CBC deal bad in July, bad today

TED WYMAN -- Winnipeg Sun

, Last Updated: 8:47 AM ET

ST. JOHN'S, Nfld. -- Back in July we gave you our opinion of the new television deal between the Canadian Curling Association and the CBC.

At the time, we said it may have been a good deal for the CCA, but it sucks for the fans.

Now, we can safely say a great many Canadians agree.

The deal, which facilitated the move of curling on television from a TSN-CBC combination exclusively to CBC and its affiliates, was widely panned when it was first announced in the summer and has created even more backlash since the Scott Tournament of Hearts started here Saturday.

The CBC, CCA and Scott Paper have been inundated with phone calls from irate viewers who can't find the games on TV, don't have the specialty channels where some of the draws are shown or can't understand why some draws are complete blanks.

"It's not fun to take the kind of public uproar that's going on right now," said Scott Paper's Robin Wilson. "We're all confused."

When TSN handled the round robin and early playoff portions of major events like the Scott and Brier, every draw was on TV, on the same channel until the CBC swooped in for the semifinal and final.

BIGGER FINANCIAL IMPACT

However, searching for a better financial deal, the CCA opened up the bidding last summer and were basically left with a choice of either going entirely with TSN or entirely with CBC.

Knowing that either way they would lose the morning draw each day, the CCA chose the Mother Corp., possibly because of a bigger financial impact, and possibly because it provided greater exposure in the big picture.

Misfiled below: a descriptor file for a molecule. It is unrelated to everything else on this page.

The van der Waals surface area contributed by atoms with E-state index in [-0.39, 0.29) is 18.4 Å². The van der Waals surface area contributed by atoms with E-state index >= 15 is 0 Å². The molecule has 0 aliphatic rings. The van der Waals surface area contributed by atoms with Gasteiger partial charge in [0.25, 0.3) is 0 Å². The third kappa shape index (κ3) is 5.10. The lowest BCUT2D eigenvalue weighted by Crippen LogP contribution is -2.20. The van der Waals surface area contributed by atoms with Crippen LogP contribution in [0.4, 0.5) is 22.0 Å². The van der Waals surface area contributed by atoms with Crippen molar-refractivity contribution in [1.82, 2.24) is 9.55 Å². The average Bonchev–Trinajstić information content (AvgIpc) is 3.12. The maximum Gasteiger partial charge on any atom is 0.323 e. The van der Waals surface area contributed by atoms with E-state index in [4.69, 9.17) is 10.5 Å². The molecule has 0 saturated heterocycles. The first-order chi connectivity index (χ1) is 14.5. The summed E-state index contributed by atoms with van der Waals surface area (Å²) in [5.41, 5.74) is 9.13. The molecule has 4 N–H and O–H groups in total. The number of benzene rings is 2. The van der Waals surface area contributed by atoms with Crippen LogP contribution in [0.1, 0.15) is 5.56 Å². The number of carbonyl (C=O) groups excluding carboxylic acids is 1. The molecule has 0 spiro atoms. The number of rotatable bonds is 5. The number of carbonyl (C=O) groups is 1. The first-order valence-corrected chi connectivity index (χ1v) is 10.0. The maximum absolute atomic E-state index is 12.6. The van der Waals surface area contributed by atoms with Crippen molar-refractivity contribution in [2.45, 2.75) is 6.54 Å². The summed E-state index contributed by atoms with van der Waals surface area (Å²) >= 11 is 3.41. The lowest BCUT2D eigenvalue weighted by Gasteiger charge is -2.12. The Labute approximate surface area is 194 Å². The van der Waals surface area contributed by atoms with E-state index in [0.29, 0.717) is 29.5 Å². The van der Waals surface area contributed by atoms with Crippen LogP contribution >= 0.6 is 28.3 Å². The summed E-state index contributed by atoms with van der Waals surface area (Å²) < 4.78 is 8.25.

But today, the decision is not looking so good.

The CBC coverage has been fine, but only one draw per day is live on the main network, while others appear on tape delay or on lesser-known sports channel The Score or on obscure digital channel Country Canada.

And all that has viewers across the country throwing their remotes at their TVs.

"It is change, and it's change that is certainly not without problems," said CCA media relations executive Warren Hansen.

"As a result there have been a lot of phone calls and e-mails to everybody that is associated with curling. It's a backlash, without question.

"The CBC is aware and they are trying to determine the path of action over the next few days. From the CCA's position, there's nothing we can do about it. We made the deal, the contracts are signed, and they have the rights."

So let's assess the damage. The CCA's not happy, the primary sponsor's not happy, and the general viewing public is not happy.

The fans were particularly perturbed on Saturday night when a game between Saskatchewan and Quebec on Country Canada was cut off because the network is allowed only so much time for sports programming (12 1/2 hours in a week).

"That was not a good idea," Wilson said. "You just don't do that with curling ... it's like leaving the Super Bowl with seconds left on the clock."

CBC was embarrassed by the gaffe and is re-examining its curling game plan as you read this.

"There are options that are available, but we're not going to make them public at this point," said CBC senior producer Don Peppin.

"Ultimately, we are committed to doing the right thing, and we are monitoring the situation on a daily basis."

Clearly, something needs to be done. Stat.

Canada is a curling country, and the sport has a bigger opportunity than ever to capitalize on TV coverage, thanks to a little thing called the NHL lockout.

People are desperate for sports on TV, and even curling naysayers might give it a try.

If they can find it. If not, they are going to tune out, just like many Canadian curling fans are doing right now.

Just as we thought they would.


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